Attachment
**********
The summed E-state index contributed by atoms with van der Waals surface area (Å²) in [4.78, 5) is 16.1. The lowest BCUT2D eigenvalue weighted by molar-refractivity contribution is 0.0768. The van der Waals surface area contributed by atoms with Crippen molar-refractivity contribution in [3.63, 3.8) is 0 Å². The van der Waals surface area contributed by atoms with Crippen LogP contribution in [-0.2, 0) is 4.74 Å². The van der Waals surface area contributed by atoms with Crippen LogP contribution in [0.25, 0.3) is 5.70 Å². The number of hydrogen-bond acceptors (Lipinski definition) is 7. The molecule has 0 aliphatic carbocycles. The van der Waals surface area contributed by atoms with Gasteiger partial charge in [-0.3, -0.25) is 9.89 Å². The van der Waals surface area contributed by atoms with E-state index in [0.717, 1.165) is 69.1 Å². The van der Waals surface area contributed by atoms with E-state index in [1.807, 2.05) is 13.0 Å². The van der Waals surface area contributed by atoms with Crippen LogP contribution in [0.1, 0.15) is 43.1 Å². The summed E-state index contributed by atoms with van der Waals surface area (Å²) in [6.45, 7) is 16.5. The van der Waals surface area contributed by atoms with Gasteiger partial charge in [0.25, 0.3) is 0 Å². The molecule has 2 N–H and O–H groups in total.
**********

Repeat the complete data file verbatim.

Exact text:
The summed E-state index contributed by atoms with van der Waals surface area (Å²) in [4.78, 5) is 16.1. The lowest BCUT2D eigenvalue weighted by molar-refractivity contribution is 0.0768. The van der Waals surface area contributed by atoms with Crippen molar-refractivity contribution in [3.63, 3.8) is 0 Å². The van der Waals surface area contributed by atoms with Crippen LogP contribution in [-0.2, 0) is 4.74 Å². The van der Waals surface area contributed by atoms with Crippen LogP contribution in [0.25, 0.3) is 5.70 Å². The number of hydrogen-bond acceptors (Lipinski definition) is 7. The molecule has 0 aliphatic carbocycles. The van der Waals surface area contributed by atoms with Gasteiger partial charge in [-0.3, -0.25) is 9.89 Å². The van der Waals surface area contributed by atoms with E-state index in [0.717, 1.165) is 69.1 Å². The van der Waals surface area contributed by atoms with E-state index in [1.807, 2.05) is 13.0 Å². The van der Waals surface area contributed by atoms with Crippen LogP contribution in [0.1, 0.15) is 43.1 Å². The summed E-state index contributed by atoms with van der Waals surface area (Å²) in [6.45, 7) is 16.5. The van der Waals surface area contributed by atoms with Gasteiger partial charge in [0.25, 0.3) is 0 Å². The molecule has 2 N–H and O–H groups in total.